Americans Catholics are often perplexed how to apply the profound insights of the Church’s social teaching to the current problems we face. To see the wisdom of the Church in action, we can learn from two Europeans, an emperor and an economist born over a century ago, who embody the “heart” and the “head” of Catholic social teaching.
Emperor Karl I of Austria reigned as the last head of the Austro-Hungarian Empire and the final monarch of the ancient, distinguished Habsburg family line. A tragic hero, Karl managed the decline Empire during the First World War and died shortly later in poverty and exile. Blessed Karl’s popularity has only grown since his beatification in 2004, and his feast is celebrated today, October 21. Catholics rightly admire Karl as a head of state who truly lived out the Church's call to holiness, to care for the poor, and to work for the common good.
Most well-known for his work after the Second World War, Wilhelm Röpke was a Protestant economist and social theorist who incorporated Catholic social teaching into his work as a German economic adviser. Röpke offers us an example of how to engage the art of policymaking in the secular state today while making the insights of Christianity relevant to technical policy matters.
It is worth noting how odd it seems today to praise a political leader like Karl for his holiness and his charity. We want our leaders to be strong, just, and wise, but we rarely care whether they are holy or live a life of deep love. Pope Benedict XVI discussed this problem in his encyclical Caritas in Veritate, warning that “charity has been and continues to be misconstrued and emptied of meaning ... In the social, juridical, cultural, political and economic fields – the contexts, in other words, that are most exposed to this danger – it is easily dismissed as irrelevant for interpreting and giving direction to moral responsibility.” Yet in the life of Karl we see a charity that retains its full meaning precisely in these endangered realms of human activity.
Though he was not born next-in-line to the throne, a nun predicted when Karl was a child that “he must be enveloped in prayers, for he will be emperor someday and will have to suffer greatly. He will be a special target of Hell.” Karl took control of an Empire in shambles following his great uncle’s death in 1916. World War I had depleted Austria-Hungary’s resources, the people were suffering under poverty, and a popular push for nationalism along ethnic lines threatened to tear the Empire apart.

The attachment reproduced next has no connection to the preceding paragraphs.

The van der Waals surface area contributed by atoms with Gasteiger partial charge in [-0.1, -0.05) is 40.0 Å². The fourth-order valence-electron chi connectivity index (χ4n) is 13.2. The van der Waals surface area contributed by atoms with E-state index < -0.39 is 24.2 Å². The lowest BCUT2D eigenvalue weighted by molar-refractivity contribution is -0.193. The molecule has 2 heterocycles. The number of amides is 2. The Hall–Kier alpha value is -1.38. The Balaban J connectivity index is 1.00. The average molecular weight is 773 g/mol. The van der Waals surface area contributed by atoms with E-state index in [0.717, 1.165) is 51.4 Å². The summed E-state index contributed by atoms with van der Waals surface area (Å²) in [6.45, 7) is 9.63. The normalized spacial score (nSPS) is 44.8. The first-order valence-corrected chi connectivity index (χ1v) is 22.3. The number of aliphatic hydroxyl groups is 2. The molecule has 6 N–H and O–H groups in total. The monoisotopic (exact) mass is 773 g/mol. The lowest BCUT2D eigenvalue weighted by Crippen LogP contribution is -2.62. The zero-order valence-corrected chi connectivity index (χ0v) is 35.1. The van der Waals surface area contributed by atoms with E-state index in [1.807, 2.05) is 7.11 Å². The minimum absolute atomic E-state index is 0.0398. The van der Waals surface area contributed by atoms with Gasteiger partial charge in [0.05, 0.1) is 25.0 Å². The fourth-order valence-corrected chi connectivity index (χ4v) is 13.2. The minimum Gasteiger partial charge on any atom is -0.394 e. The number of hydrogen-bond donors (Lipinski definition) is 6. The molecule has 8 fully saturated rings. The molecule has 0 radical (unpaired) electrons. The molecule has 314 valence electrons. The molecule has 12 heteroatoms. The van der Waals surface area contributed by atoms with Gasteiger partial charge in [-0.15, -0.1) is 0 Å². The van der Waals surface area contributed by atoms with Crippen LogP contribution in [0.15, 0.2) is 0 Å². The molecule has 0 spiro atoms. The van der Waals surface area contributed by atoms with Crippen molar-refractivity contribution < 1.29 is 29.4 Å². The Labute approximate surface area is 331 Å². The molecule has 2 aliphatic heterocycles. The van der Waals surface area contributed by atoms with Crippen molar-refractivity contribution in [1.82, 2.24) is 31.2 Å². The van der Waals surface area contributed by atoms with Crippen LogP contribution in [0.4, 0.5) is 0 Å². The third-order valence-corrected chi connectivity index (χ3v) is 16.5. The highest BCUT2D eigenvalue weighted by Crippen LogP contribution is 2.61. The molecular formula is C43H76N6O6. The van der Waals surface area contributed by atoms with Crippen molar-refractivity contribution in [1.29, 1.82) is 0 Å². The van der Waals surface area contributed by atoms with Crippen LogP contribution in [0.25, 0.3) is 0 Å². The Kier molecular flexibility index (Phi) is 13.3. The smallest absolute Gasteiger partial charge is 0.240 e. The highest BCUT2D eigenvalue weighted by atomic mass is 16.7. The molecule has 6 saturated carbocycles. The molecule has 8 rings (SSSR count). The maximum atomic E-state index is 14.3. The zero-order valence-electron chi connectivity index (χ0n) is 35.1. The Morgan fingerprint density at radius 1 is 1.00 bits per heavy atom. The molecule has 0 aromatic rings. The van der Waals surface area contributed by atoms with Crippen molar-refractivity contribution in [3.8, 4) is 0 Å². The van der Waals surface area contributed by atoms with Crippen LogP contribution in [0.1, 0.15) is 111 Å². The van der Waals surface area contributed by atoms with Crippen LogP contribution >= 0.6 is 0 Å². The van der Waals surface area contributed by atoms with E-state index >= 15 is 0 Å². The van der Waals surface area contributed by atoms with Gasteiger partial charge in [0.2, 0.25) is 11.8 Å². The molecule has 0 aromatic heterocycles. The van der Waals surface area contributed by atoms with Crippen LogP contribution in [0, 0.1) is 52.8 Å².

As Emperor, Karl sought only to do the will of God and to care for his people. The archbishop of Budapest noted after crowning him King of Hungary, “it was neither the ornamentation nor the pomp that interested him, it was only the duty, that he was undertaking before God, before the nation, and before the Church.” Karl imposed strict rations at his palace to match the rest of the Empire, and he created the first Ministry of Social Welfare to care for the poor. He also visited the people and organized soup kitchens. He responded to the urge for nationalism with plans to decentralize political rule.
Pope Benedict XV was a staunch opponent of the war, calling it the “suicide of Europe,” and Karl was the only European leader involved in the war to follow the pope’s leadership. He visited troops on the field, restricted the use of mustard gas, and worked for peace and to remove his nation from fighting. He so desperately sought peace that he was publicly embarrassed by the leaking of secret negotiations with France.
At the end of the war in 1918, President Woodrow Wilson’s Fourteen Points mandated that Austria-Hungary grant autonomy to its various peoples. Negotiations broke down in the Empire, and Karl was forced to give up his rule. After trying to retake power, Karl and his wife were eventually forced into exile on the Portuguese island of Madeira. In 1922, he caught pneumonia and died after summoning his son to witness how he died “as a Catholic and as an Emperor.”